You can’t have South African cuisine without the Tomato bredie! It’s an iconic dish you’ll find served everywhere from 5-star restaurants to Ouma and Gogo’s kitchens.  Today Miami Canners takes a closer look at the fascinating history of this delicious dish- and how you can whip one up for yourself, too!

The true ‘beef’ behind the Bredie 1

What even is a bredie?

Think a succulent stew, slow simmered for hours so the seasonings can work their magic. They’re named for the key veggie in the mix (hence tomato bredie) although they do typically include a meat like lamb or beef- go figure! The tomato bredie is by far the most famous incarnation but watch out for green pea and green bean bredies, cabbage bredie, waterblommetjie bredie, lentil bredie and many others takes on the same delectable concept. The Afrikaans actually use bredie as a word for stew, but it’s a loan-word from Malaysia (that originally meant spinach) and was brought to the Cape by its Malayan population.

Firing up a recipe for bredie, you may immediately close the page and walk away- the ingredient lists inevitably look long! But don’t be put off- in reality, most of the ingredients are a unique spice blend that gives a bredie its signature taste, and you can whip one up with little effort. In fact, it’s an ideal slow cooker/crockpot recipe! But the cinnamon, cardamom, ginger, cloves, chilli and other spices are the perfect way to celebrate this delectable dish- it even makes for a great Christmas Eve table topper with such a festive blend of spices!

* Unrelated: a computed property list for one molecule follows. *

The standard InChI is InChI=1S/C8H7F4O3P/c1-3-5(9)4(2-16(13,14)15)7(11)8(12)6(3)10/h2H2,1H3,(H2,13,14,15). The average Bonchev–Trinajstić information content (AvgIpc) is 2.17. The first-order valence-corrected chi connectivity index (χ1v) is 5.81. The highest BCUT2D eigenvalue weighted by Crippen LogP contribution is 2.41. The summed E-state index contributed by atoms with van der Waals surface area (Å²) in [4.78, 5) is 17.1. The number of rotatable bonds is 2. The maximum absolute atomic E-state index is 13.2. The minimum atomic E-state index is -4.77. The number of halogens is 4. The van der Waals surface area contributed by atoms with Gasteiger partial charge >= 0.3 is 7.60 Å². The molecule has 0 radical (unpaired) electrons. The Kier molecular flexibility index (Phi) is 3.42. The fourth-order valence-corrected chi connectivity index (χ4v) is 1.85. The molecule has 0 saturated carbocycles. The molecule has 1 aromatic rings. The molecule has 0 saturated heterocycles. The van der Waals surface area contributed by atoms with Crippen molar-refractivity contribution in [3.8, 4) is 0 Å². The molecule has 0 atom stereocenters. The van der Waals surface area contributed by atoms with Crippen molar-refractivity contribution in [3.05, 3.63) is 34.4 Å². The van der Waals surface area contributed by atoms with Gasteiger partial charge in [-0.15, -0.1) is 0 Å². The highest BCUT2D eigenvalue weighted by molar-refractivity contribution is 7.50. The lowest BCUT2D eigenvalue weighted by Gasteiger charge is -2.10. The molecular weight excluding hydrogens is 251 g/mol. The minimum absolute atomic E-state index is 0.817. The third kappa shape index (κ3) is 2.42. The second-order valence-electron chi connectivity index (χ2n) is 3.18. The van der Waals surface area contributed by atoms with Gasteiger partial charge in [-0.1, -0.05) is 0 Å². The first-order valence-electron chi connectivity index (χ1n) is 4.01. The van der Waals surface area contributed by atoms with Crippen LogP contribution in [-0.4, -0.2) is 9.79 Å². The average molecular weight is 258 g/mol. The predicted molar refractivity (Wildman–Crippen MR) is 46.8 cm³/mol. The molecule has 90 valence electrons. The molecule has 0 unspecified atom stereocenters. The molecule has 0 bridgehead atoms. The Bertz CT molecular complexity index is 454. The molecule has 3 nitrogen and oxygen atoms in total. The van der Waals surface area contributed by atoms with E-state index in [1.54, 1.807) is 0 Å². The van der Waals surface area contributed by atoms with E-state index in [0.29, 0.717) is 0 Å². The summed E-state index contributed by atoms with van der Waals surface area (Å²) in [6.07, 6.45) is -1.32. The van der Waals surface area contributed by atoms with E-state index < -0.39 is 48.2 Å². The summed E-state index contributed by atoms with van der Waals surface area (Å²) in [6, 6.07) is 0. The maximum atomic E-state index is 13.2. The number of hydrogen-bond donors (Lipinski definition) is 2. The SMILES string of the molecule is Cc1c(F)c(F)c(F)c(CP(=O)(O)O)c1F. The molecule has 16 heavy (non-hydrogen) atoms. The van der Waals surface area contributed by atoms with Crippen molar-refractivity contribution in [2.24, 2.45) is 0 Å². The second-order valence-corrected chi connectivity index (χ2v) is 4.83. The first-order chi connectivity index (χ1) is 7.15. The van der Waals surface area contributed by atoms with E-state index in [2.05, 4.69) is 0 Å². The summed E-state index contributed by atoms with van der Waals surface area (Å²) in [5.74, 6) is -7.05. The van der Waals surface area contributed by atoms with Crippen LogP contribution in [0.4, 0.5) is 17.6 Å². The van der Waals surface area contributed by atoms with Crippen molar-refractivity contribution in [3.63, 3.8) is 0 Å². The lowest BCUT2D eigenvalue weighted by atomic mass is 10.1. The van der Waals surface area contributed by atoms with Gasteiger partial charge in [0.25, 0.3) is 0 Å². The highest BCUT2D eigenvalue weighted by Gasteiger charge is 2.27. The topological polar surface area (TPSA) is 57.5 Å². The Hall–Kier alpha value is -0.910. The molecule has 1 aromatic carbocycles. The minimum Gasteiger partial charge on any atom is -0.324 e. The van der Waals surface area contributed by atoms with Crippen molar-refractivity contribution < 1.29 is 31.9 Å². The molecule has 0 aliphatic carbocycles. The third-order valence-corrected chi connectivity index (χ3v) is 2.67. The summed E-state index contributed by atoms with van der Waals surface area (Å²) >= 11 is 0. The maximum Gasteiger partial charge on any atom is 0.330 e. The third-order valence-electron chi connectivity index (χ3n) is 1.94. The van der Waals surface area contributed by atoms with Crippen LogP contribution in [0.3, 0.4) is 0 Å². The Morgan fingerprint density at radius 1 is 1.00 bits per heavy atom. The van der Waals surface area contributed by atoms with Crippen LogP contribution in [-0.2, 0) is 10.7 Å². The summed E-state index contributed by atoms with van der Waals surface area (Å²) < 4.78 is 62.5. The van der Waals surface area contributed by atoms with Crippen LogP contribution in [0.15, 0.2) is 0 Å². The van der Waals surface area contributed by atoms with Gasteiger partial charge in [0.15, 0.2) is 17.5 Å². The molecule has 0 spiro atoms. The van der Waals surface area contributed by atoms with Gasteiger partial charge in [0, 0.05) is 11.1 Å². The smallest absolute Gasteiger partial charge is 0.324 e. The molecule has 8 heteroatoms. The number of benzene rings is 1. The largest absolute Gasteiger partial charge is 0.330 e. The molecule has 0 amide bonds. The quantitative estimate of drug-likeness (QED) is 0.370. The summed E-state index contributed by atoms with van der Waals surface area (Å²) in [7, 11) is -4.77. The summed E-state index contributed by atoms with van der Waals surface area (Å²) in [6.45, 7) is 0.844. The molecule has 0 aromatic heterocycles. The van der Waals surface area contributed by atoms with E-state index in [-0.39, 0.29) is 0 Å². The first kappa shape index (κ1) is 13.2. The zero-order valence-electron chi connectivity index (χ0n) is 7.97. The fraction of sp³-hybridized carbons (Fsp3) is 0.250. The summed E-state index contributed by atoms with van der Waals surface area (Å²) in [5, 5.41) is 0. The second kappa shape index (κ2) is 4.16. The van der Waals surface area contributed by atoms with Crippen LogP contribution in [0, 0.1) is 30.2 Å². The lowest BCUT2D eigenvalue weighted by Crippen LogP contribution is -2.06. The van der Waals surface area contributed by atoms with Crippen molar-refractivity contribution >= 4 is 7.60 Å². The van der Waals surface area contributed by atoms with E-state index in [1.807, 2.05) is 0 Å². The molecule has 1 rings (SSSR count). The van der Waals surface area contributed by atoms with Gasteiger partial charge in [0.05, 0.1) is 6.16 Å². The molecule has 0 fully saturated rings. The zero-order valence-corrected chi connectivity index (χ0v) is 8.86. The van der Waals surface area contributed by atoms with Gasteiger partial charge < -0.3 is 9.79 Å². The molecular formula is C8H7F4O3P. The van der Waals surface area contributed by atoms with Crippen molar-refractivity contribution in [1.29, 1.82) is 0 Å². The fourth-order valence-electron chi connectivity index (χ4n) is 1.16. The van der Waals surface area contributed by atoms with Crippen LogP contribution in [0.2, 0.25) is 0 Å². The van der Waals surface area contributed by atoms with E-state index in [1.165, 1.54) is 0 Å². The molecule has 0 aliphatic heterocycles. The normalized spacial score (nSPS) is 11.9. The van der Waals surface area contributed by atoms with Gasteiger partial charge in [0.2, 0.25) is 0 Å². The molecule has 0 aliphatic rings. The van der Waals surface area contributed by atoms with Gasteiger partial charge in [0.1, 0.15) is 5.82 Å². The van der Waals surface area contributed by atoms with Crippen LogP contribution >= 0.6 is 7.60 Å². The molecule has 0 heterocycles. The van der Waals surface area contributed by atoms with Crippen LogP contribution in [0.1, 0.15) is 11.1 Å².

Making your very own tomato bredie

As we mentioned, the ingredient list looks formidable, but don’t let that put you off!

The spices:

5 crushed garlic cloves

2 bay leaves

A few fresh parsley sprigs

1 sprig thyme

1 tsp cumin

1 tsp coriander

1/2 tsp chilli powder

1 1/2 tbs brown sugar

2 tbs smoked paprika

6 cloves

6 cardamom pods

1 stick of cinnamon

Salt and freshly ground black pepper

The rest:

1 kg lamb, cubed

1 tbs cooking oil

4 diced onions

1 carrot, finely diced

2 sticks celery, finely sliced

1 leek, finely diced (optional)

1 tbs Miami tomato paste

2 cans of Miami peeled tomatoes

400 ml dry white wine of choice

500 ml lamb or beef stock

8 to 10 new peeled potatoes

1 to 2 tbs brandy

What to do:

Season your lamb with salt and pepper while heating the oil in a Dutch oven or heavy-bottomed casserole pan. Use a medium-high heat. Brown up the meat and place it to one side. Then sauté the mirepoix (the veggies bar the potatoes) until the onions are glassy, add the tomato paste, wine and tomatoes, and bring to the boil. Pop the meat back in the pot.

Tie your fresh herbs together to make a bouquet garni and drop it in the pot, then stir in the cumin, sugar, paprika and coriander. Wrap the cinnamon, cardamom and cloves in a piece of kitchen cheesecloth and pop it in as well. Gently pour through the stock and simmer your dish until succulent and tender- it should be 2-3 hours on the stove. Pop in the potatoes and allow to cook for another 20 minutes, or until they are soft. Toss in the brandy, taste (and adjust if needed) your seasonings, and you’re ready to roll!

This classic South African dish tastes great over rice with a heady local Merlot to add pep. As you can see, it’s super simple when you have Miami on your side, so why not give it a whirl this festive season? You’re sure to fall in love!

The true ‘beef’ behind the Bredie 2